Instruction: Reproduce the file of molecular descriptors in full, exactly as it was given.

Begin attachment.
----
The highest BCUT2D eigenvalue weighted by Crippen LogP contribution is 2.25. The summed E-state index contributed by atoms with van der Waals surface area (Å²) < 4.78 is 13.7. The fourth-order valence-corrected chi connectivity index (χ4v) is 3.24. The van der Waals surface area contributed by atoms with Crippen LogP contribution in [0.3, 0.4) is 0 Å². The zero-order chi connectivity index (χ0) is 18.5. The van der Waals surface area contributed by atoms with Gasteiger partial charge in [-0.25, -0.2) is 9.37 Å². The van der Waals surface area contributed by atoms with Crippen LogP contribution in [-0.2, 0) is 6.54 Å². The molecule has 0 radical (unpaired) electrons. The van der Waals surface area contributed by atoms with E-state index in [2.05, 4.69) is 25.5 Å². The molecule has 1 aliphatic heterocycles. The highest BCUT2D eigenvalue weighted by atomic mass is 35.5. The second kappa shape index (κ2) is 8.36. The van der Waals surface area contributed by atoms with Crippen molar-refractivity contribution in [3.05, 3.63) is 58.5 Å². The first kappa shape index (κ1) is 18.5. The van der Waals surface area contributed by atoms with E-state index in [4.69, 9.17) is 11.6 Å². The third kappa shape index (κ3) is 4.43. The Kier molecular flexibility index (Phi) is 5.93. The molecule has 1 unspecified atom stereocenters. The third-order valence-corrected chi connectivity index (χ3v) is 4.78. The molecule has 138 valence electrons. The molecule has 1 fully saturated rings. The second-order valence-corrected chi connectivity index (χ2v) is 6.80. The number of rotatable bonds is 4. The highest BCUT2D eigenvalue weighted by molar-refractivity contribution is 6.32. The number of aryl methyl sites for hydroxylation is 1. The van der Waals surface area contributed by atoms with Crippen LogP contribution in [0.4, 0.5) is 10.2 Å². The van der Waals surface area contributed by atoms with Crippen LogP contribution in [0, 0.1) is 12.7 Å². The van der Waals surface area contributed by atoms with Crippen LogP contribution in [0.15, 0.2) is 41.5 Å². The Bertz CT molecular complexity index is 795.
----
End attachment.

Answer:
The highest BCUT2D eigenvalue weighted by Crippen LogP contribution is 2.25. The summed E-state index contributed by atoms with van der Waals surface area (Å²) < 4.78 is 13.7. The fourth-order valence-corrected chi connectivity index (χ4v) is 3.24. The van der Waals surface area contributed by atoms with Crippen LogP contribution in [0.3, 0.4) is 0 Å². The zero-order chi connectivity index (χ0) is 18.5. The van der Waals surface area contributed by atoms with Gasteiger partial charge in [-0.25, -0.2) is 9.37 Å². The van der Waals surface area contributed by atoms with Crippen LogP contribution in [-0.2, 0) is 6.54 Å². The molecule has 0 radical (unpaired) electrons. The van der Waals surface area contributed by atoms with E-state index in [2.05, 4.69) is 25.5 Å². The molecule has 1 aliphatic heterocycles. The highest BCUT2D eigenvalue weighted by atomic mass is 35.5. The second kappa shape index (κ2) is 8.36. The van der Waals surface area contributed by atoms with Crippen molar-refractivity contribution in [3.05, 3.63) is 58.5 Å². The first kappa shape index (κ1) is 18.5. The van der Waals surface area contributed by atoms with E-state index in [4.69, 9.17) is 11.6 Å². The third kappa shape index (κ3) is 4.43. The Kier molecular flexibility index (Phi) is 5.93. The molecule has 1 unspecified atom stereocenters. The third-order valence-corrected chi connectivity index (χ3v) is 4.78. The molecule has 138 valence electrons. The molecule has 1 fully saturated rings. The second-order valence-corrected chi connectivity index (χ2v) is 6.80. The number of rotatable bonds is 4. The highest BCUT2D eigenvalue weighted by molar-refractivity contribution is 6.32. The number of aryl methyl sites for hydroxylation is 1. The van der Waals surface area contributed by atoms with Crippen LogP contribution in [0.4, 0.5) is 10.2 Å². The van der Waals surface area contributed by atoms with Crippen LogP contribution in [0, 0.1) is 12.7 Å². The van der Waals surface area contributed by atoms with Crippen LogP contribution in [0.15, 0.2) is 41.5 Å². The Bertz CT molecular complexity index is 795.